Luke becomes Clone Palpatine’s apprentice
After the end of Return of the Jedi, there were Star Wars-less years before Star Wars: The Phantom Menace hit theaters. This era was full of new novels to expand on what was then the canon, and one of the post-ROTJ storylines was the return of Palpatine and the Empire. How could this be, you might ask? Palpatine had cloned himself in the event of his death, of course.
This all happened in the Dark Empire trilogy, which was released in the early 1990s. Luke was so impressed by the Emperor’s resolve that he actually became Palpatine’s apprentice, ignoring everything about Episode VI and the redemption story of Anakin Skywalker. Eventually, Luke was turned back to the light side of the Force by his sister, Leia, and together they defeated the Emperor.
Having this over-simplified story that basically undermines Return of the Jedi kicked out of official Star Wars canon is a blessing.
Darth Vader’s magic glove
Another one of the most dubious series of Star Wars novels is the Jedi Prince series, containing in it The Glove of Darth Vader. The story takes place shortly after the death of Vader and Emperor Palpatine, while the Empire is struggling in the wake. There is a prophecy that the new emperor would be the one that wears the indestructible glove of Darth Vader, which Palpatine’s apparent son, Trioculus, is determined to find.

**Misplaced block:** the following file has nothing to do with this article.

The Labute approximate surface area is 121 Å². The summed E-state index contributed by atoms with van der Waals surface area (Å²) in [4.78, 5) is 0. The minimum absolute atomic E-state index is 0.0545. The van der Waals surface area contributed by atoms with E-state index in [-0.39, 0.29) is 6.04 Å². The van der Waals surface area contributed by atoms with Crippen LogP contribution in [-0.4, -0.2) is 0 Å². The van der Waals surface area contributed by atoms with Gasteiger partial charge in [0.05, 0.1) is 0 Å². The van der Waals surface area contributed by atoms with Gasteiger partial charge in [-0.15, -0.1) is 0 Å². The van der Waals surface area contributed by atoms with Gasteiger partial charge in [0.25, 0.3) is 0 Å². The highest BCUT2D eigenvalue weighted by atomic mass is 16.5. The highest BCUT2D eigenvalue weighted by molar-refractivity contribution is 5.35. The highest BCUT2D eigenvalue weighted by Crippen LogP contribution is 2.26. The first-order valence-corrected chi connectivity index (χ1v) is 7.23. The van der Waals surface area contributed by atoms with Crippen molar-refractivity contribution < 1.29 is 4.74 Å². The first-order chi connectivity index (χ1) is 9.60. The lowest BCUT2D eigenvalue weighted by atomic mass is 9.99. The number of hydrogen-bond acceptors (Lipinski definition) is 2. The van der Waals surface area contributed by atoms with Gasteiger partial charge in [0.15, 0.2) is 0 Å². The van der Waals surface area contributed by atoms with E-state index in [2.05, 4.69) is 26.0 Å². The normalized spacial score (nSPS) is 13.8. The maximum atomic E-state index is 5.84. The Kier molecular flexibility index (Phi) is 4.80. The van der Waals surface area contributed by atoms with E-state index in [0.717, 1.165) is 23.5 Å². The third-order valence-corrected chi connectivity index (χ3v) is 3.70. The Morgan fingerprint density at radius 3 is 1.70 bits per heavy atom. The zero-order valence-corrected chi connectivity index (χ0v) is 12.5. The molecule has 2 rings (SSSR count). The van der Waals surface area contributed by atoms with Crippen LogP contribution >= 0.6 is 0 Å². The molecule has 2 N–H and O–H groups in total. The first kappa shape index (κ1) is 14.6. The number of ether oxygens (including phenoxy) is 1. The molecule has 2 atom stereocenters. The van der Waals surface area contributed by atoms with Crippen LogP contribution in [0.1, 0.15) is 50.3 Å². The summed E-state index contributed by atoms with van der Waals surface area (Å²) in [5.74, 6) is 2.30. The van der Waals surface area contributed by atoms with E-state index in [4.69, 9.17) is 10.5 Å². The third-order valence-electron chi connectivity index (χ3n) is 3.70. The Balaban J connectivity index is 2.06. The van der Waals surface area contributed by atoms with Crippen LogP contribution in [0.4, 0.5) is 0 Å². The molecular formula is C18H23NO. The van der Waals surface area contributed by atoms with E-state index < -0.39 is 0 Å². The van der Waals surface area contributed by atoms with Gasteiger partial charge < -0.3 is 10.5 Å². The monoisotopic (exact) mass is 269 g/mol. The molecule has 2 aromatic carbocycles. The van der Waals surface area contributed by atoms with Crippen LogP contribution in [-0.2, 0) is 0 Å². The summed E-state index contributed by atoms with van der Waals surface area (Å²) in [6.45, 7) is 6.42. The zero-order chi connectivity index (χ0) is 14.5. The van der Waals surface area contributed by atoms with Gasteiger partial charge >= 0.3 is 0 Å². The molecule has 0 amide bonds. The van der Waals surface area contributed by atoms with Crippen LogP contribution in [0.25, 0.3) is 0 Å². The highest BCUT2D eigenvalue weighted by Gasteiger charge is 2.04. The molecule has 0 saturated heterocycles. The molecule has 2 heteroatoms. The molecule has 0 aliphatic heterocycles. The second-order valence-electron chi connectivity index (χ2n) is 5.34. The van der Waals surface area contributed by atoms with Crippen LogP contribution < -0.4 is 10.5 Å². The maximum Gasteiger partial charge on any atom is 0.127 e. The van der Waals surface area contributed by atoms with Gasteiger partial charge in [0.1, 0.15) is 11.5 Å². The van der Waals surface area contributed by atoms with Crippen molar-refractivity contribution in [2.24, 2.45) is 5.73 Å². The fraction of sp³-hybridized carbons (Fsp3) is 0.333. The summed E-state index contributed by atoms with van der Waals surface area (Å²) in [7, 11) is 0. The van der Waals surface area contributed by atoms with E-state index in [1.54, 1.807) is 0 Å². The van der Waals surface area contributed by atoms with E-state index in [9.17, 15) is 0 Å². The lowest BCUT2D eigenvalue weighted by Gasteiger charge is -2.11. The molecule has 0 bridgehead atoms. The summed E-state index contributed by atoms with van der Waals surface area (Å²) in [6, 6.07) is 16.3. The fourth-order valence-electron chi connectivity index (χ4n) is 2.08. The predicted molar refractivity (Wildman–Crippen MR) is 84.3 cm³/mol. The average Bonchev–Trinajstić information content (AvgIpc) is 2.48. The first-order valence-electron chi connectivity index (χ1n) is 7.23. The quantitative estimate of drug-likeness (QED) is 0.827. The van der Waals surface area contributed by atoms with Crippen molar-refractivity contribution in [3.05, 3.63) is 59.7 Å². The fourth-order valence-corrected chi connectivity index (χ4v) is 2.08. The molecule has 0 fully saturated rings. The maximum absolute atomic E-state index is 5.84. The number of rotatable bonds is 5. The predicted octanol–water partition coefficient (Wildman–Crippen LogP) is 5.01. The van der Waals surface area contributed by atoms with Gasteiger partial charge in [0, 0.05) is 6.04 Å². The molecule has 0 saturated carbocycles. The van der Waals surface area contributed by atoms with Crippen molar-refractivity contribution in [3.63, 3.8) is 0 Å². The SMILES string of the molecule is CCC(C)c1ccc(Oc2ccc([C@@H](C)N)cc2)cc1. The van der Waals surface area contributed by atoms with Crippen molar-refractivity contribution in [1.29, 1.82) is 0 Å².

Of course, Luke Skywalker attempts to get in the way of that plan, but Trioculus is otherwise successful in finding this magical glove of Vader. Really, it should’ve been incinerated twice — once when it went down the shaft in the Death Star, and again when the Death Star exploded. An entire story bringing forth a previously unknown son of Palpatine isn’t that weird, but having it based around Vader’s magical glove is a bridge too far.
Leia’s weird relationship issues
The Courtship of Princess Leia is an absolutely absurd novel, based on the idea that Leia and Han Solo are too busy to frequently see each other, what with the galaxy constantly needing saving. There’s a convoluted plot that boils down to some rich jerk promises to give the New Republic money to battle the remnants of the Empire, but only if Princess Leia marries Prince Isolder.
And therein lies the twist. With the money and weapons promised, the war could be ended and possibly billions of lives saved, if only Leia were to agree to marry this guy. Han takes the news poorly, goes gambling, wins a planet (yes, a planet) in a card game, and steals Leia away. The love interest that we’ve become most invested in with Star Wars is the one between Han and Leia, but this entire story is just wacky.